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Oh baby! Lockdown labour of love

Flagstaff Team

Sister act… Cam and Nicole Boyne with Oliver, aged 3, doting on Karlee, who was born at North Shore Hospital after a long, lonely labour during the Covid-19 lockdown.

A month on from the harrowing birth of her “lockdown baby” at North Shore Hospital, Nicole Boyne is relishing at last being able to properly introduce Karlee to friends and wider family.

Even husband Cam got to see his daughter for barely an hour around her arrival on 24 April. This was by emergency C-section after Nicole was forced to labour alone all day. After the birth, she was whisked off to a recovery ward, again without family support.

“I would not wish on anyone to have a baby like this during a pandemic,” she says. “I’m glad I was a second-time mum. If I was a first-time mum then I would have been a mess.”

Construction worker Cam dropped Bayswater born-and-bred Nicole (nee Czerniak) to the hospital at 7am. She was booked for an induction and he wasn’t able to accompany her to the ward under its Covid-19 alert level 4 safety rules. Nicole was nervous because the baby was large like her first child, Oliver, who had also required induction 3-and-a half years ago.

Her Hauraki-based midwife Denise Johnson settled her inside, before she was left in the hospital’s care. “I had to go through early labour and contraction without Cam. I was very anxious doing it on my own.”

Meanwhile, he was waiting to hear when he was allowed back for the actual birth. “He was a nervous wreck, just waiting for the phone call.”

After eight hours of unsuccessful labour, Nicole’s waters finally broke and Cam was contacted. But, as feared, the size and positioning of the baby meant a hoped-for natural birth wasn’t an option.

Efforts to encourage the baby to shift for induction also failed, as did five epidurals, so a C-section became inevitable. Even that proved tricky, with three attempts needed for a spinal anaesthetic.

When Karlee was finally born at 6.30pm, she weighed nearly 4.5kg (9lb 8oz). Cam soon had to say goodbye, leaving Nicole without a support person.

Having not eaten since early morning, she hoped for a meal, but only a few pieces of cold toast and a sandwich could be supplied. A water jug was out of reach of the immobile, exhausted and badly bruised new mother.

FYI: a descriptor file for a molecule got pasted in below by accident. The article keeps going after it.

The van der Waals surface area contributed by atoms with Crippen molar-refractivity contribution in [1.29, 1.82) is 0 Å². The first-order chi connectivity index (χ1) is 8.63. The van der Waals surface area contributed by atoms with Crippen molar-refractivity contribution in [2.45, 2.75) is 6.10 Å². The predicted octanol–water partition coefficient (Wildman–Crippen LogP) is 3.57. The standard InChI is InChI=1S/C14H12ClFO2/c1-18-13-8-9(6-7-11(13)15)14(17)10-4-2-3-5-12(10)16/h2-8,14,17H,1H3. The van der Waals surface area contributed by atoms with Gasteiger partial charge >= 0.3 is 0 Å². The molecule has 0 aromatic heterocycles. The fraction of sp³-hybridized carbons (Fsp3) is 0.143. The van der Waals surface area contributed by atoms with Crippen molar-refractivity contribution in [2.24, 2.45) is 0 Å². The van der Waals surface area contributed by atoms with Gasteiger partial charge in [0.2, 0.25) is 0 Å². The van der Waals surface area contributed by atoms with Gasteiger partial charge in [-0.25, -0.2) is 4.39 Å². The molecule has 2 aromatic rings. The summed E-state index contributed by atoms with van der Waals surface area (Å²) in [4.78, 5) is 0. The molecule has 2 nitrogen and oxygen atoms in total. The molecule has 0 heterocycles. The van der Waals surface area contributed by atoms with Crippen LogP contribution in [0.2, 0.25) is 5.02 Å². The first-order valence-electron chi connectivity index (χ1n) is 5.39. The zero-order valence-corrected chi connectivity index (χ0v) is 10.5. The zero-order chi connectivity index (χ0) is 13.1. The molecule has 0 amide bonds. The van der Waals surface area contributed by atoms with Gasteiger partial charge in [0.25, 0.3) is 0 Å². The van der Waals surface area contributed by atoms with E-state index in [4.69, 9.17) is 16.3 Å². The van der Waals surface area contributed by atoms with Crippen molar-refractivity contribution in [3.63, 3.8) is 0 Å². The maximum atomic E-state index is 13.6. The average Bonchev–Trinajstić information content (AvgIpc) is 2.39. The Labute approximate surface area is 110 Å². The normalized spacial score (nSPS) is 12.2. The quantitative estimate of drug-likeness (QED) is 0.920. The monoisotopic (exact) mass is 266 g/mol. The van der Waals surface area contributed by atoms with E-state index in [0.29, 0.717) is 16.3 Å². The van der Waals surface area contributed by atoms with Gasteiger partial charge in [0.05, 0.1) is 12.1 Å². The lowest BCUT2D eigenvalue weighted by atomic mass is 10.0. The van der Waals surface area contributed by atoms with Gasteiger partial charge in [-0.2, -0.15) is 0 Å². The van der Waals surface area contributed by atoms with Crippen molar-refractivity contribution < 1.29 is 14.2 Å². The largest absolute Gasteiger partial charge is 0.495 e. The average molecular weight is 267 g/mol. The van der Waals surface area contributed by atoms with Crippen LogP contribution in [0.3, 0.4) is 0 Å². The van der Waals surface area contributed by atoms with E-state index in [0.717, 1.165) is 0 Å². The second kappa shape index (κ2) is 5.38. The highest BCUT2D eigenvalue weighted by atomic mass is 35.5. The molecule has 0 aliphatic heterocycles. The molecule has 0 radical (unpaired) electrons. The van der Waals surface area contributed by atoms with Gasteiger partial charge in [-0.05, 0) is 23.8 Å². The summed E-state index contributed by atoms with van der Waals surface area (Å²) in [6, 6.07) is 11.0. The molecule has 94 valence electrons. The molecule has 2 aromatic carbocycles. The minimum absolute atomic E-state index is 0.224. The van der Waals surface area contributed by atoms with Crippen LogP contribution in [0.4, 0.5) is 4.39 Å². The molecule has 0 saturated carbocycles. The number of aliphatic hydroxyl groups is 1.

Plans to relocate to Birthcare Warkworth were slowed by discharge procedures the next morning. The recovery when she got there – away from the tense hospital full of Covid warning signs – was in a calm oasis.

Cam wasn’t able to stay over, however, because of the need to care for Oliver and also Covid rules that he had to stay for the whole time or not at all, so it was three more days before the family was truly reunited.

Oliver was thrilled to finally meet his bonny little sister, who had been referred to as Squirt throughout the pregnancy. Her actual name is a hybrid of those of her grandmothers: Nicole’s mother Karen, who moved into the family bubble to help out, and Cam’s mother Lee, who travelled up from Taupo to meet Karlee as soon as she was able. “Thank goodness for Facetime and video calling,” says Nicole.

She accepts that Covid-19 imposed tough conditions on health care authorities, but like her midwife she is disturbed that ongoing support for mothers seems lacking. Plunket services have been reduced. The Takapuna clinic is still closed, even under alert level 2.

Without the “amazing” extra support of her midwife, she says she would have been lost.

Shore girls… Nicole Boyne and baby Karlee

The Boynes are looking ahead now, planning for the day they can move their children nearer the beaches from their home in West Harbour to enjoy a sunny childhood like Nicole’s.

“I’m definitely a Shore girl,” she says.

Nicole still drives to her long-time family doctor in Devonport.

She’s keen to share her lockdown stories with local friends, many of whom she has known since Bayswater Primary, TNIS and Westlake Girls High School days.

“At the end of the day I’ve got a beautiful baby who’s growing well and she’s very chill, considering what we’ve been through,” Nicole says.

● North Shore Hospital recorded 488 babies born during Covid-19 alert levels 3 and 4. Level 2 rules allow one support person during labour and birth. A second person may visit after the birth, but not both at the same time.

This article originally appeared in the 7 July 2020 edition of the Rangitoto Observer.

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